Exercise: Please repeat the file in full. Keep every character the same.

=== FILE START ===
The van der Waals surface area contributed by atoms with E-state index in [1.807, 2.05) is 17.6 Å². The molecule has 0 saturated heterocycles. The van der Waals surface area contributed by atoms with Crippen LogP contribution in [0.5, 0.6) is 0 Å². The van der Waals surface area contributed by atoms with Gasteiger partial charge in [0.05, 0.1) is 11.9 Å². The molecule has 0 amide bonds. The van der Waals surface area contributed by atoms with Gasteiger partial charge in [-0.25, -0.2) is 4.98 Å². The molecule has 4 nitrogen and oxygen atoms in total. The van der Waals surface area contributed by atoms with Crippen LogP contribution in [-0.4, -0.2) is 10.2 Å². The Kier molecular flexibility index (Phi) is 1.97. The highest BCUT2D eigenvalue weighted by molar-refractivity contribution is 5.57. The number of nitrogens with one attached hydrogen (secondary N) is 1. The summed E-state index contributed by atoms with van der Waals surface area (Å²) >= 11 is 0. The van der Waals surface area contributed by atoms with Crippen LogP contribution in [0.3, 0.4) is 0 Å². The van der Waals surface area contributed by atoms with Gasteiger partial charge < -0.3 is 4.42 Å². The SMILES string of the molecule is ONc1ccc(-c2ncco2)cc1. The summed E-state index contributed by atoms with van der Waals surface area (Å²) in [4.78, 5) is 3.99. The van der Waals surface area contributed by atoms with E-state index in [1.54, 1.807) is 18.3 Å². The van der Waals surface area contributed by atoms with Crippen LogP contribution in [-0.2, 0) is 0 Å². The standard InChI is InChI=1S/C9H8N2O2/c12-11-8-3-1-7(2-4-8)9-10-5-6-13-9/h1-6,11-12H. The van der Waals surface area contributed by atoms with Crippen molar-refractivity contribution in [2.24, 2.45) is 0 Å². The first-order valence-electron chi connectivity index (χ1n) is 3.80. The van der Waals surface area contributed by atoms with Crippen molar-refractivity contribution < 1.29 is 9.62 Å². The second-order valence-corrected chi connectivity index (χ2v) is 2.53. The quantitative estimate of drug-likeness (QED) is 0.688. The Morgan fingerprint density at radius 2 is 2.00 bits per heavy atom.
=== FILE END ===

The van der Waals surface area contributed by atoms with E-state index in [1.807, 2.05) is 17.6 Å². The molecule has 0 saturated heterocycles. The van der Waals surface area contributed by atoms with Crippen LogP contribution in [0.5, 0.6) is 0 Å². The van der Waals surface area contributed by atoms with Gasteiger partial charge in [0.05, 0.1) is 11.9 Å². The molecule has 0 amide bonds. The van der Waals surface area contributed by atoms with Gasteiger partial charge in [-0.25, -0.2) is 4.98 Å². The molecule has 4 nitrogen and oxygen atoms in total. The van der Waals surface area contributed by atoms with Crippen LogP contribution in [-0.4, -0.2) is 10.2 Å². The Kier molecular flexibility index (Phi) is 1.97. The highest BCUT2D eigenvalue weighted by molar-refractivity contribution is 5.57. The number of nitrogens with one attached hydrogen (secondary N) is 1. The summed E-state index contributed by atoms with van der Waals surface area (Å²) >= 11 is 0. The van der Waals surface area contributed by atoms with Crippen LogP contribution in [0.3, 0.4) is 0 Å². The van der Waals surface area contributed by atoms with Gasteiger partial charge < -0.3 is 4.42 Å². The SMILES string of the molecule is ONc1ccc(-c2ncco2)cc1. The summed E-state index contributed by atoms with van der Waals surface area (Å²) in [4.78, 5) is 3.99. The van der Waals surface area contributed by atoms with E-state index in [1.54, 1.807) is 18.3 Å². The van der Waals surface area contributed by atoms with Crippen LogP contribution in [-0.2, 0) is 0 Å². The standard InChI is InChI=1S/C9H8N2O2/c12-11-8-3-1-7(2-4-8)9-10-5-6-13-9/h1-6,11-12H. The van der Waals surface area contributed by atoms with Crippen molar-refractivity contribution in [2.24, 2.45) is 0 Å². The first-order valence-electron chi connectivity index (χ1n) is 3.80. The van der Waals surface area contributed by atoms with Crippen molar-refractivity contribution < 1.29 is 9.62 Å². The second-order valence-corrected chi connectivity index (χ2v) is 2.53. The quantitative estimate of drug-likeness (QED) is 0.688. The Morgan fingerprint density at radius 2 is 2.00 bits per heavy atom.